SMT. VIJAYALAKSHMI Vs B. HIMANTHARAJA CHETTY & ANR.
Case number: Appeal Civil 1298 of 1979
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PETITIONER: SMT. VIJAYALAKSHMI
RESPONDENT: B. HIMANTHARAJA CHETTY & ANR.
DATE OF JUDGMENT: 07/05/1996
BENCH: PUNCHHI, M.M. BENCH: PUNCHHI, M.M. SEN, S.C. (J)
CITATION: JT 1996 (4) 747 1996 SCALE (4)300
JUDGMENT: J U D G M E N T S Punchhi, J. This appeal by special leave is directed against the judgment and decree dated 1-9-1978, rendered by a Division Bench of the High Court of Karnataka in Regular First Appeal No.91 of 1973, affirming that of the Trial Court. Shri Batchu Muniyappa Chetty, statedly the foster father of Smt. Vijaya Lakshmi, the appellant herein, and Shri B. Himantharaja Chetty, the contesting respondent herein, were brothers, being the sons of Shri Batchu Ramaiah Chetty. The father and sons effected a partition of their joint family properties, under registered Partition Deed dated June 23, 1928 (Ex.P.3), as detailed in Schedule A attached thereto. Thereunder the father was given properties described fully in Schedule B to the indenture valued at Rs. 20,000/-. The foster father of the appellant got properties described fully in Schedule B to the indenture and valued at Rs.12,500/-. The contesting respondent got the properties described fully in Schedule C to the indenture also valued at Rs.12,500/-. Clause 12 thereof provided a stipulation of preemption, which being the bone of contention. reads as follows: "The second (the foster father of the appellant) and third (the contesting respondent herein) are allotted the immovable properties Nos.137, 138 and 139, Jeweller’s Street and No.25, Veera Pillay Street as described in the Schedules hereunder. Though the party to whom it is allotted is entitled to dispose it of, he shall not do it to any stranger without giving the parties to this indenture an opportunity to buy it by pre-emption at the valuation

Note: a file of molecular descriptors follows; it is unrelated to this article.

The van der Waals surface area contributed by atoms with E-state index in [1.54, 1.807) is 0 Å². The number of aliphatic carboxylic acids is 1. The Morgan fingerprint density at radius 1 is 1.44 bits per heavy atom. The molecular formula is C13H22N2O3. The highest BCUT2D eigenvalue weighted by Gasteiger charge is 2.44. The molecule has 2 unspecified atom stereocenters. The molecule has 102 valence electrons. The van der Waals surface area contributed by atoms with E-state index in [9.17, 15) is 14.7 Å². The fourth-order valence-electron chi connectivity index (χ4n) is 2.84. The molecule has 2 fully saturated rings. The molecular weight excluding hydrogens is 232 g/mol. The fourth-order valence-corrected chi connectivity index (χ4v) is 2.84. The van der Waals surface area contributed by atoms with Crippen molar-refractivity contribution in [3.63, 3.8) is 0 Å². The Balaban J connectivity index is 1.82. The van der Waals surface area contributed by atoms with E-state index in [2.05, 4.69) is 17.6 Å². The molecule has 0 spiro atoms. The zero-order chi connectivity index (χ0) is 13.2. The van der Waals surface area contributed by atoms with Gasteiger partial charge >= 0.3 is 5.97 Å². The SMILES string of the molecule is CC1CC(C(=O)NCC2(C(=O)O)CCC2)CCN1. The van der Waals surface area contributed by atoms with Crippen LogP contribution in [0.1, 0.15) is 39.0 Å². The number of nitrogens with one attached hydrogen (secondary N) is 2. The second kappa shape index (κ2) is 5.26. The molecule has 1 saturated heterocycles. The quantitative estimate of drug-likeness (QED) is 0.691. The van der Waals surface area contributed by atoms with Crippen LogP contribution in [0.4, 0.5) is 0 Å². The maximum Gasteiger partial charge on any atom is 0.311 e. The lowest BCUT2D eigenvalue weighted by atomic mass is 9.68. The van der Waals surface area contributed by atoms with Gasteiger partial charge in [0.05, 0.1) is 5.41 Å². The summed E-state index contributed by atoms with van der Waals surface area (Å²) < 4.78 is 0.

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given in the schedule to this indenture." The foster father of the appellant died somewhere in the year 1948 leaving his property by means of a Will dated 1-12-1948 to his widow Smt. Lakshmidevamma, who also died in the year 1956 However, before her death, in 1951, she, as foster mother of the appellant executed a Will in favour of the latter bequeathing to her properties mentioned in Schedule C. The appellant claims to have received these properties as a foster child of late Batchu Muniyappa Chetty and his late widow Smt. Lakshmidevamma, but not as a stranger. The respondent on 11-12-1956 instituted a suit against the appellant for possession of the aforementioned Schedule C properties the Civil Court at Bangalore inter alia on the premise that under the terms of the Partition Deed, above- referred to, the dispositions of properties made in the manner stated above by late Batchu Muniyappa Chetty and after him by his widow Smt. Lakshmidevamma, were in breach of the terms of the Partition Deed and therefore his right to enforce his claim for pre-emption, on payment of Rs.3100/-, the price fixed therein, had ripened. The appellant put forth the two wills to assert her title as legatee. She also claimed on a variety of grounds that neither the plaintiff-respondent had any right of pre- against her nor was such claim tenable in law. Having regard to the multiplicity of pleas raised by both sides, the trial court framed as many as 11 issues but the relevant ones for the present purpose are the following two issues: No.3. Whether the plaintiff proves his right of pre-emption in respect of disposition of properties by bequest as well? No.4. Whether defendants prove that the alleged pre-emption is unenforceable against her for reasons stated in para 4 of the written statement? After recording evidence of the parties and entertaining documentary evidence the trial court recorded its findings on those two issues to the effect that the plaintiff-respondent had all right of preemption in respect of the suit properties even though they came to the appellant by bequest and that such right of pre-emption was an enforceable right. On holding so and as a result of findings on other issues, the plaintiff-respondent’s suit was decreed, directing the appellant to execute a Deed of Sale, at the cost of the plaintiff-respondent, on payment of Rs.3100/-, and consequently deliver possession of the properties to the plaintiff-respondent. The appellant preferred Regular First Appeal before the High Court of Karnataka which was placed before a Division Bench comprising of K. Bhimiah and K.S. Puttaswamy, JJ. for disposal. The Hon’ble Judges of the High Court differed and rendered separate judgments. K. Bimiah, J. opined for the dismissal of the appeal affirming the judgment and decree of the trial court on all issues except to very the price payable to be Rs.36000/- as determined by the trial court for purposes of jurisdiction and court fee. He thus ordered maintenance of the trial court’s judgment and decree on payment of Rs.36000/- as price. K.S. Puttaswamy, J. however in his opinion took the view that findings on Issues Nos.3 and 4 be reversed and hence the appeal allowed. This divergence of opinion attracted Sub-section (2) of Section